Morris Hassler, senior director of Consolidated Nuclear Security’s Global Security & Strategic Partnerships, was named a fellow of the Institute of Nuclear Materials Management at the organization’s 59th annual meeting in Baltimore, Maryland. Only senior INMM members who have attained distinction in the field of nuclear materials management may be honored with the rank of fellow through nomination by their peers, recommendation by the Fellows Committee, and approval by the Executive Committee. INMM promotes leading research and development as well as the practical application of new concepts, approaches, techniques and equipment for managing nuclear materials.
Students in Anderson and Morgan counties are heading back to class with a backpacks full of school supplies thanks, in part, to the generosity of many Y-12 employees. The program, which assists children from low-income families, is managed by ADFAC, Aid to Distressed Families of Appalachian Counties. The ADFAC School Supply Drive is part of this year’s Y-12 United Way Campaign. Y-12 United Way Chair Anita Hazlewood said, in addition to the supplies collected, employees donated $1,297. UPF employees also donated school supplies and $400.
CNS hosted four tables at the Anderson County United Way Leading Ladies Luncheon. Guest speaker Tracey Vlahos, also known as The Lady V, shared a message of empowering women to achieve the thriving business, stylish lifestyle, and personal wellness they deserve, all with a greater sense of worklife harmony.
Y-12 Lean Six Sigma recently hosted a visit to the DENSO Manufacturing Athens Tennessee, Inc. to see lean tools and principles in action.
Josh McDaniel of Lean Six Sigma said, “We looked for ideas on how we could apply their use of lean tools to our work. DENSO’s plant employs more than 1, 500 and is a supplier to some of the top automobile manufacturers in the world, with one of those being the Toyota Manufacturing Company, the model we chose to base our Performance Enterprise System on.”
Meghan Lovelace of the Oak Ridge Metrology Center said, “From the moment we entered the building, you could tell that DENSO runs lean. I liked the management boards posted in the various work areas. It was a great way to keep lines of communication open between workers on the line and supervisors.”
Infrastructure’s Brandon Peters said, “Lean is a vision and journey that takes time, but results in great teamwork. We saw the importance of taking the consideration and thoughts from the folks doing the jobs and then implementing them.”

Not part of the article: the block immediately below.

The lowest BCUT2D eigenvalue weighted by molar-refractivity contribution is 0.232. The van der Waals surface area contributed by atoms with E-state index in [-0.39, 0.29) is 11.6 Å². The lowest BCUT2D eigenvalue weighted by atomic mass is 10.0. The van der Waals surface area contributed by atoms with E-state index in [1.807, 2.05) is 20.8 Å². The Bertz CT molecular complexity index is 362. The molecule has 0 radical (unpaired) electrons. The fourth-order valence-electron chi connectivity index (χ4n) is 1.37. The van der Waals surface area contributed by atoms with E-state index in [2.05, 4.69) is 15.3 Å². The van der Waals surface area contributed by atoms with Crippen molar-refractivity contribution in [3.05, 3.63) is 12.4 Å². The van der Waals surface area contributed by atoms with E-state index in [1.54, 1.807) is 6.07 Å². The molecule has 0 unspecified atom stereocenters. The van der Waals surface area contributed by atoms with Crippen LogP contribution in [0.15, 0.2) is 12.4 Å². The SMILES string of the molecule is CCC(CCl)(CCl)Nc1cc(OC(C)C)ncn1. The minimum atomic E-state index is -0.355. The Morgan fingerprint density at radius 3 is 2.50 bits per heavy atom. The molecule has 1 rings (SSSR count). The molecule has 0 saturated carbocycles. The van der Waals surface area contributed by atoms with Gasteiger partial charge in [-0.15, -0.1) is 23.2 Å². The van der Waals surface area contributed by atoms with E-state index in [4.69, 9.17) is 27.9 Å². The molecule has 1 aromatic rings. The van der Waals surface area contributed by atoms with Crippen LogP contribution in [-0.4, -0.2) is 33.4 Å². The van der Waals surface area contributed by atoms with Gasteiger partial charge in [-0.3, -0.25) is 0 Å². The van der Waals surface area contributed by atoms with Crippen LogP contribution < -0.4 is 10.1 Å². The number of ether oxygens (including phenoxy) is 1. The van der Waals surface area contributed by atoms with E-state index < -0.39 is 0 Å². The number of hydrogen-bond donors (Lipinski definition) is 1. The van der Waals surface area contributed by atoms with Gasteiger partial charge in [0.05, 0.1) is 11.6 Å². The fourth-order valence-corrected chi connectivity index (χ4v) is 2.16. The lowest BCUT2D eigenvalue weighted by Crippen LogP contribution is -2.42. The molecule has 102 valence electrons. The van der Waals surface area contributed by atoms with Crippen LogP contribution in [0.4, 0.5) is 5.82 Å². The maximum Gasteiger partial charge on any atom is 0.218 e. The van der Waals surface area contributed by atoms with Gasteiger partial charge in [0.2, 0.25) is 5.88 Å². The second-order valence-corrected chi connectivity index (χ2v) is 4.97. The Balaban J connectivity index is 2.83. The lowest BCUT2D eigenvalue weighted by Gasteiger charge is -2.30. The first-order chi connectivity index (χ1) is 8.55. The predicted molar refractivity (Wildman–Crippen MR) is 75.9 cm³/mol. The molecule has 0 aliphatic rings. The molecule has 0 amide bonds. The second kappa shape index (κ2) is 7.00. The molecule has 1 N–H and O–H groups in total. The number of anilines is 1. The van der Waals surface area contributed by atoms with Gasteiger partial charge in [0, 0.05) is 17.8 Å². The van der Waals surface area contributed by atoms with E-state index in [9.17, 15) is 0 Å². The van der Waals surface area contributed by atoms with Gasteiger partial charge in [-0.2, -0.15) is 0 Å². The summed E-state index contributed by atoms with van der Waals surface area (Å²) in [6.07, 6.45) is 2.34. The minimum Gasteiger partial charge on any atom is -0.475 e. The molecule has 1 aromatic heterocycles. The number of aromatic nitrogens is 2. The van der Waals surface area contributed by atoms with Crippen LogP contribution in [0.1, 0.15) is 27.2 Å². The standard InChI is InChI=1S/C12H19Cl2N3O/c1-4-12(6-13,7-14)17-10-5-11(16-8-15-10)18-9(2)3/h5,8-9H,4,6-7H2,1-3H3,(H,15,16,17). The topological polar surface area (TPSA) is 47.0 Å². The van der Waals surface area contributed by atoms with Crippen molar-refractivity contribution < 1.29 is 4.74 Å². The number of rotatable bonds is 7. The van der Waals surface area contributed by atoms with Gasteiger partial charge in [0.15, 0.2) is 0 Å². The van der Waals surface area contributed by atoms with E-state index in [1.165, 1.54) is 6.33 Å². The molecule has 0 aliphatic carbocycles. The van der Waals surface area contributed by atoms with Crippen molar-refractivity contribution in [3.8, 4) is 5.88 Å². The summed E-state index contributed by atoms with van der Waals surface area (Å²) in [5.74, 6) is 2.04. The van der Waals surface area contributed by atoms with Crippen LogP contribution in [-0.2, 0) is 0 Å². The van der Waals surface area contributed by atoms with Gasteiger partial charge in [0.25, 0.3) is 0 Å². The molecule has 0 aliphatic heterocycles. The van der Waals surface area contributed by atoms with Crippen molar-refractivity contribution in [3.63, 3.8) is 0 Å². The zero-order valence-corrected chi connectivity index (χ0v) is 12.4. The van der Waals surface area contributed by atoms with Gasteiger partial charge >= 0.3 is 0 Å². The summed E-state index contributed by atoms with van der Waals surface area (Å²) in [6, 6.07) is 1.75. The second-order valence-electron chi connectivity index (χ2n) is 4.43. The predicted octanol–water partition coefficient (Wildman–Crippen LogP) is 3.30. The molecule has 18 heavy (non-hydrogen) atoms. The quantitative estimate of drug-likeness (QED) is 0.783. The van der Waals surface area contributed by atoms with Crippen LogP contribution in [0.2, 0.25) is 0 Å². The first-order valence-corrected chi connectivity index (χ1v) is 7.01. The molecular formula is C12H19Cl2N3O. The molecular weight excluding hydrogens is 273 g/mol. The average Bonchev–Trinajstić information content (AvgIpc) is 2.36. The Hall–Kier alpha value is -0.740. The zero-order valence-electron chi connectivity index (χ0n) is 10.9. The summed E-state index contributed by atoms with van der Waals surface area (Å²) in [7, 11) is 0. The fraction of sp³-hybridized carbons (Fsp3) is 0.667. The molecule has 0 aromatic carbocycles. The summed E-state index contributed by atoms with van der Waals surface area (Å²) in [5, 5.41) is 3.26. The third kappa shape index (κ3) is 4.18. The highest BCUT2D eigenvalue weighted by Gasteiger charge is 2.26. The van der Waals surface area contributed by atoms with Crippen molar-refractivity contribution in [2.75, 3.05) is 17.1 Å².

“One thing that really impressed me was how they incorporated 5S (sort, set in order, shine, standardize, and sustain) in to all parts of their operations,” Tony Beal of Production Support said. “Seeing the 5S sign as you are entering the visitors’ parking lot made me realize that it is not just something that they do, but something that is part of who they are.”
McDaniel said, “It was evident at the heart of DENSO’s lean culture was employee involvement. Just like our PES lean approach, none of this works without empowering people to drive change. This trip gave us opportunity to brainstorm areas of new applicability to use the lean methodologies at CNS.”
Pantex’s Leonardo Lerma and Y-12’s Joseph McVeigh, both of Mission Engineering, are the CNS selected nominees for the Sandia Weapon Intern Program, Class of 2019. The 24th class of the program will receive instruction through a large contingent of subject matter experts in weapon areas including technology, design, and management.
“I have interacted with talented, committed men and women who have opened the door for me to learn about our operations and mission from a regional perspective,” Lerma said. “This internship will further increase my understanding of how multiple organizations within the NNSA operate in pursuit of the greater mission of global security.”
McVeigh said, “I am honored to represent Y-12 in the program. It is humbling to know that I will learn all of the subject matter of the systems that were designed by our nation’s greatest scientists.”
Both men look forward to what they will gain from the program. “The experiences and training I obtain will allow me to better support Y-12’s mission and the people who make it happen,” McVeigh said.
“The prospect of building bridges within the NNSA and teaming with others to solve some of the technical challenges ahead is exhilarating. I am humbled and honored to represent CNS and Pantex in this program,” Lerma said.